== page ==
This afternoon was not one of my finest moments in parenting. Gigi had gone down for a nap and Connor, who had decided an hour earlier to refuse every option I presented him with for lunch, had finally decided that he wanted to eat. So, he sat down and I, of course, gave him lunch. He said he wanted turkey. I got him a few slices of turkey and started to cut some grapes for him. He ate a bite and asked for cheese. I asked him to eat a little more of his turkey as I finished cutting his fruit and I would get him some cheese as soon as I was finished. That initiated the desire to play with his turkey.
…I asked him to stop…He thought this was funny…I asked him to stop again… He threw a piece in the air…I told him that was enough and sternly told him that we don’t play with our food…His response was to push all of his food directly onto the floor. This also included the glass bowl I had on the table with my lunch in, which of course shattered into about five million and two pieces.
I lost it. I yelled a very frustrated and loud “uggggghhhhh”. This scared Connor and he started to cry. I swear, when he cries it’s like he has a megaphone attached to his mouth, he has an obnoxiously loud cry. This crying of his, of course, woke up his sister.
Anyways, while trying to clean up before picking up Gigi, he tried to come over to me for a hug. I was still fuming and trying to clean up glass, turkey, grapes and yogurt off my kitchen floor and I looked at him and said,in my scary mom voice, that he needed to go in the other room. He decided it was best not to listen. I told him not to take another step and as he proceeded to move towards me I yelled again, “Go in the other room!!”. It was loud, again. I scared him, again. So, he ran in the other room sobbing hysterically.
After everything was cleaned up, which was no easy feat, I went to get Gigi. By the time I got her, changed her diaper and came back into the living room, Connor was settled on the couch looking at one his books. He had obviously calmed down and I had obviously calmed down. I knew I responded poorly to the situation and my heart hurt for the way I had exploded at him. It made me more upset to think of the look on his face before he ran out of the kitchen. So, I asked him if I could have a hug. He got up off the couch and ran towards me giggling…like nothing ever happened.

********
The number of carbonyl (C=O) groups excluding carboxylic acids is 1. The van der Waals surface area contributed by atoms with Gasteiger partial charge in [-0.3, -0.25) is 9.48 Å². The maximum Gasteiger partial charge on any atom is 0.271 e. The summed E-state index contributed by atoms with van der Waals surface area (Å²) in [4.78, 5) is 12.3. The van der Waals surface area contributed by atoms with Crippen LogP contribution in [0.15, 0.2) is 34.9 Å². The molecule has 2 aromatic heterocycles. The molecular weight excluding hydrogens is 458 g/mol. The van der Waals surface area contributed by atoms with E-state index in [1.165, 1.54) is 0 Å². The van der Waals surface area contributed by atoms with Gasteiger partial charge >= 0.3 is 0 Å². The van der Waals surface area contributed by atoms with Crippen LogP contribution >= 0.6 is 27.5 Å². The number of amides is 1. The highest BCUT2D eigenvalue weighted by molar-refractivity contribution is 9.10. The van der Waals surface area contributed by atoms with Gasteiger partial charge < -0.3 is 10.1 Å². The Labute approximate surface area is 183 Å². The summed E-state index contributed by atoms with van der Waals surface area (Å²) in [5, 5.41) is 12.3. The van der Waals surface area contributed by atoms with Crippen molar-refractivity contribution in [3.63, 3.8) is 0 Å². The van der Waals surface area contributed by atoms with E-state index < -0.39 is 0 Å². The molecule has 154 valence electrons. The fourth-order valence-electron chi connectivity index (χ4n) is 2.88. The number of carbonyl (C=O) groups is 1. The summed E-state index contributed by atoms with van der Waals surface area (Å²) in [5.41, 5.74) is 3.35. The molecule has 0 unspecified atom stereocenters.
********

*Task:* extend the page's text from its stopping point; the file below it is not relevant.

Now, let’s stop here for a minute. I yelled, I know it’s not like I did anything terribly wrong with my child. However, it bothered me because this is what I have worked so hard at not doing with my kids. Yes, I will reprimand them. Yes, I will be the parent. Yes, he needed to know that I was serious and walking near glass was not an option. And yes, he also needed to know that despite getting angry and not having my finest moment that I would not hurt him and I would continue to love him.
And…he asked me to read him a book. So, all three of sat down and we read.
These toddler years man, the struggle is real. We can go from a moment of pure joy where everyone is behaving to a meltdown or blatant disregard for what I have asked or said. I know, I know. He is two years old. Most of the time I remind myself of this in the situation and correct it calmly and get him to understand without flipping my lid, but this time I didn’t. This time I yelled, I screamed, actually. The situation was probably blow a little out of proportion and for his sake and for mine, I asked him to give me a hug and I told him I loved him as I squeezed him tight.
Here’s the thing – we make mistakes. My mistakes are different from yours, that I am sure of. But these children of ours, they are such a beautiful gift, programmed to love unconditionally. They don’t need us to be perfect. They just need us to be us and they need to trust us. Connor ran out of the room crying and scared because he doesn’t hear yelling like that very often. Less than 15 minutes later he was able to come and give me a hug and continue on because he knows my love for him is real and goes beyond any anger over broken bowls and food on the floor.
So, we continue on in the wild world of parenting knowing that we will make mistakes but that we try again tomorrow.